The Legacy Of Community
While I was searching for a meaningful topic for the October, 2020 Legacy Tips & Tools, I knew I’d found it when I read Kate Murphy in The NY Times. On September 1, 2020 she wrote, “We humans are an exquisitely social species, thriving in good company and suffering in isolation. More than anything else, our intimate relationships, or lack thereof, shape and define our lives.”
After sheltering-in-place for more than six months to avoid contracting or communicating COVID-19 to our loved ones, we know Murphy’s words to be true deep within ourselves even if we’ve not spoken the words aloud.
In my studies about veterans and “moral injuries” I read Sebastian Junger. In his book, Tribe: On Homecoming and Belonging he discussed a theory of Charles Fritz’s from his book: Disasters and Mental Health.
Fritz’s theory was that modern society has gravely disrupted the social bonds that have always characterized the human experience, and that disasters thrust people back into a more ancient, organic way of relating. Disasters, Fritz proposed, create a “community of sufferers” that allows individuals to experience an immensely reassuring connection to others. “As people come together to face an existential threat, class differences are temporarily erased, income disparities become irrelevant, race is overlooked, and individuals are assessed simply by what they are willing to do for the group. It is a kind of fleeting social utopia that is enormously gratifying to the average person and downright therapeutic to people suffering from mental illness.” Surely the 2020 pandemic counts as a disaster that creates a “community of sufferers,” although we’ve been unable to come together in person yet to ‘experience an immensely reassuring connection to others’ – to experience the ‘social utopia that is enormously gratifying and therapeutic.’ But we know it to be true as we know experientially the opposite, the loss of community, that the pandemic has wrought.
On the other hand, “Necessity is the mother of invention,” and we’ve been highly creative to experience community through technology (think of what these months would have been like without being ‘with others’ on Zoom), sharing “air hugs” and making phone calls to combat loneliness.
Community is first of all a quality of the heart. It grows from the spiritual knowledge that are alive not for ourselves but for one another. Community is the fruit of our capacity to make the interests of others more important than our own. The question, therefore, is not ‘How can we make community?’ but, ‘How can we develop and nurture giving hearts?’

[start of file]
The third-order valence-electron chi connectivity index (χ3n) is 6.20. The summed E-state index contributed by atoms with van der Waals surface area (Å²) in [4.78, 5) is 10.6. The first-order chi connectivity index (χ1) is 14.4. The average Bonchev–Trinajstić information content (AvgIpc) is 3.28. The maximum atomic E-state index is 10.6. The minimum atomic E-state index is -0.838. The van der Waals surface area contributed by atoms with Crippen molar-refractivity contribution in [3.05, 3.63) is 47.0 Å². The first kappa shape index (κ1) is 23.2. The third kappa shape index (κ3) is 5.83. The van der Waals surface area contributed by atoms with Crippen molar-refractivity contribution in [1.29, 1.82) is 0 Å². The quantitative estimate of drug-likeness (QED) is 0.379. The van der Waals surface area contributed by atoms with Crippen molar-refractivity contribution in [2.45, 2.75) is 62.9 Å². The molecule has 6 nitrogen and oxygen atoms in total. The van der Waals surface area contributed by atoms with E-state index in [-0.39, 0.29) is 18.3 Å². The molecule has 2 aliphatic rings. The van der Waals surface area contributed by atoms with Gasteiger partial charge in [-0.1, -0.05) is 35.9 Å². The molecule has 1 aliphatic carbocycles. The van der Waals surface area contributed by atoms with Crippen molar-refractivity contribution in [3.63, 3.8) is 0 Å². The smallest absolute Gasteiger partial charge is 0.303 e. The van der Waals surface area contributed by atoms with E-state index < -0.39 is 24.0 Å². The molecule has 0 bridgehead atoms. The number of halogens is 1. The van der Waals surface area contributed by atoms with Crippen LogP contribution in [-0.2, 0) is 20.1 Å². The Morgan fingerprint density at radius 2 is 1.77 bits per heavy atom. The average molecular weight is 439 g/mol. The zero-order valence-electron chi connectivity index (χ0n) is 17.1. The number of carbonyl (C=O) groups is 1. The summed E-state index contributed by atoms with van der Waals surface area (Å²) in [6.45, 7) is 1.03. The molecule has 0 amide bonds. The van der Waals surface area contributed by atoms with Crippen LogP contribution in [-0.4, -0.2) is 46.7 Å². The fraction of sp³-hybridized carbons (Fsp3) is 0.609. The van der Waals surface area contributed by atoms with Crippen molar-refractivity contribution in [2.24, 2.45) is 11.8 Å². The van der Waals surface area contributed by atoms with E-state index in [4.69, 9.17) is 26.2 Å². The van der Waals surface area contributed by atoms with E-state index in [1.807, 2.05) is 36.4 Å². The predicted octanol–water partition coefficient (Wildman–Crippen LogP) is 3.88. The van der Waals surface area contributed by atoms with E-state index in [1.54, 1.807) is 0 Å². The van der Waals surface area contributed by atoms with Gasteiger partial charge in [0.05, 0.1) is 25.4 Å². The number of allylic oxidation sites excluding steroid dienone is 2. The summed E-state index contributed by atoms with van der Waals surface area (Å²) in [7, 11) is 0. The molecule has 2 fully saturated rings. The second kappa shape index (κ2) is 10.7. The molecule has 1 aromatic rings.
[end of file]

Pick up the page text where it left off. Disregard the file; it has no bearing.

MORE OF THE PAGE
– Henri Nouwen
- Take time to reflect on the difference between ‘tribe’ and tribalism (which has polarized our country even before COVID) and love. Philosopher, Micah Goodman, in a recent podcast suggests that the opposite of community is tribalism. He defines tribalism as individuals united in shared hate, while community is united by love.
“…aim to build community, to transcend boundaries, to love differences, and to marvel in similarities.”
– Brain Pickings 2020
- Muse and write for 15-30 minutes, about your personal need for community (as clarified by losing it to the COVID pandemic). Delve deep to find words to express your personal feelings about community and how you feel about its loss.
We were born to unite with our fellow men, and to join in community with the human race.
- After you’ve written for yourself, consider writing a legacy letter to future generations, sharing your learning during the pandemic about the meaning of community and humans’ need for love. Remember to close your legacy letter with a blessing that comes from your depth of understanding about community.
May this uncertain time increase your understanding of our need for community, and for love. May a new understanding about balancing self-actualization and commitment to community be a gift to you from this pandemic, and to those who come after you.
– Rachael Freed
Rachael Freed, LICSW, senior fellow, Earl E. Bakken Center for Spirituality & Healing, University of Minnesota, is the author of Your Legacy Matters, Women’s Lives, Women’s Legacies: Passing Your Beliefs & Blessings to Future Generations and Heartmates: A Guide for the Partner and Family of the Heart Patient. Rachael can be found at firstname.lastname@example.org and www.life-legacies.com